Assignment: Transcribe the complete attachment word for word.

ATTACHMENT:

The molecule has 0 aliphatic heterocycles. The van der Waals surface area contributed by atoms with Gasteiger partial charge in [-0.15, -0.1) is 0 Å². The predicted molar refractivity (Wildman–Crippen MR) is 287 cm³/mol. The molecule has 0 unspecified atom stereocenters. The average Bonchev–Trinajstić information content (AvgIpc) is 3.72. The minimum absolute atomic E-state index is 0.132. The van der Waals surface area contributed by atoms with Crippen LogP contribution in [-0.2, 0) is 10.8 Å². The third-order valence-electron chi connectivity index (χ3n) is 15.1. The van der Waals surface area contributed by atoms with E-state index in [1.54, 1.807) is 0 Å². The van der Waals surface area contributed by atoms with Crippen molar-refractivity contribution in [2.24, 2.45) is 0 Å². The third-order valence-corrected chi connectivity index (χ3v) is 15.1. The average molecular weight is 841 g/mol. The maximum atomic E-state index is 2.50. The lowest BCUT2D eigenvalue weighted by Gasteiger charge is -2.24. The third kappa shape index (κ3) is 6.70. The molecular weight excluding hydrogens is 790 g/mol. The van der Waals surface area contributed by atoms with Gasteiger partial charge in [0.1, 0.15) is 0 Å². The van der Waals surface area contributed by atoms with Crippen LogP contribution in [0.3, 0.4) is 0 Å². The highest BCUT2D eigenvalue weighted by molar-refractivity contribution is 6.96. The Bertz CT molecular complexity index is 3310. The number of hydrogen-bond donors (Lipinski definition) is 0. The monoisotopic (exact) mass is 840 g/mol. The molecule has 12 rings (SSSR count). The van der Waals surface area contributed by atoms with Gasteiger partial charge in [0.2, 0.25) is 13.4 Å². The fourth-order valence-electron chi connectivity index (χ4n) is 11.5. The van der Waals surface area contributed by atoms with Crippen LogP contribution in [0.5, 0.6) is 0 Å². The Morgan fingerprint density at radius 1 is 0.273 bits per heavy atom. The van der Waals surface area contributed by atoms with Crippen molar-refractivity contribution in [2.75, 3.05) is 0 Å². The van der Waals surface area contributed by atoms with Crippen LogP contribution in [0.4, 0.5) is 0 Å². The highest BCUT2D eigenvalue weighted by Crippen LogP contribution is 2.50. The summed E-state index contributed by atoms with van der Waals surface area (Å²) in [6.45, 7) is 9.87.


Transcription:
The molecule has 0 aliphatic heterocycles. The van der Waals surface area contributed by atoms with Gasteiger partial charge in [-0.15, -0.1) is 0 Å². The predicted molar refractivity (Wildman–Crippen MR) is 287 cm³/mol. The molecule has 0 unspecified atom stereocenters. The average Bonchev–Trinajstić information content (AvgIpc) is 3.72. The minimum absolute atomic E-state index is 0.132. The van der Waals surface area contributed by atoms with Crippen LogP contribution in [-0.2, 0) is 10.8 Å². The third-order valence-electron chi connectivity index (χ3n) is 15.1. The van der Waals surface area contributed by atoms with E-state index in [1.54, 1.807) is 0 Å². The van der Waals surface area contributed by atoms with Crippen molar-refractivity contribution in [2.24, 2.45) is 0 Å². The third-order valence-corrected chi connectivity index (χ3v) is 15.1. The average molecular weight is 841 g/mol. The maximum atomic E-state index is 2.50. The lowest BCUT2D eigenvalue weighted by Gasteiger charge is -2.24. The third kappa shape index (κ3) is 6.70. The molecular weight excluding hydrogens is 790 g/mol. The van der Waals surface area contributed by atoms with Gasteiger partial charge in [0.1, 0.15) is 0 Å². The van der Waals surface area contributed by atoms with Crippen LogP contribution in [0.3, 0.4) is 0 Å². The highest BCUT2D eigenvalue weighted by molar-refractivity contribution is 6.96. The Bertz CT molecular complexity index is 3310. The number of hydrogen-bond donors (Lipinski definition) is 0. The monoisotopic (exact) mass is 840 g/mol. The molecule has 12 rings (SSSR count). The van der Waals surface area contributed by atoms with Gasteiger partial charge in [0.2, 0.25) is 13.4 Å². The fourth-order valence-electron chi connectivity index (χ4n) is 11.5. The van der Waals surface area contributed by atoms with Crippen LogP contribution in [0.5, 0.6) is 0 Å². The Morgan fingerprint density at radius 1 is 0.273 bits per heavy atom. The van der Waals surface area contributed by atoms with Crippen molar-refractivity contribution in [2.75, 3.05) is 0 Å². The van der Waals surface area contributed by atoms with Crippen LogP contribution in [0.4, 0.5) is 0 Å². The highest BCUT2D eigenvalue weighted by Crippen LogP contribution is 2.50. The summed E-state index contributed by atoms with van der Waals surface area (Å²) in [6.45, 7) is 9.87.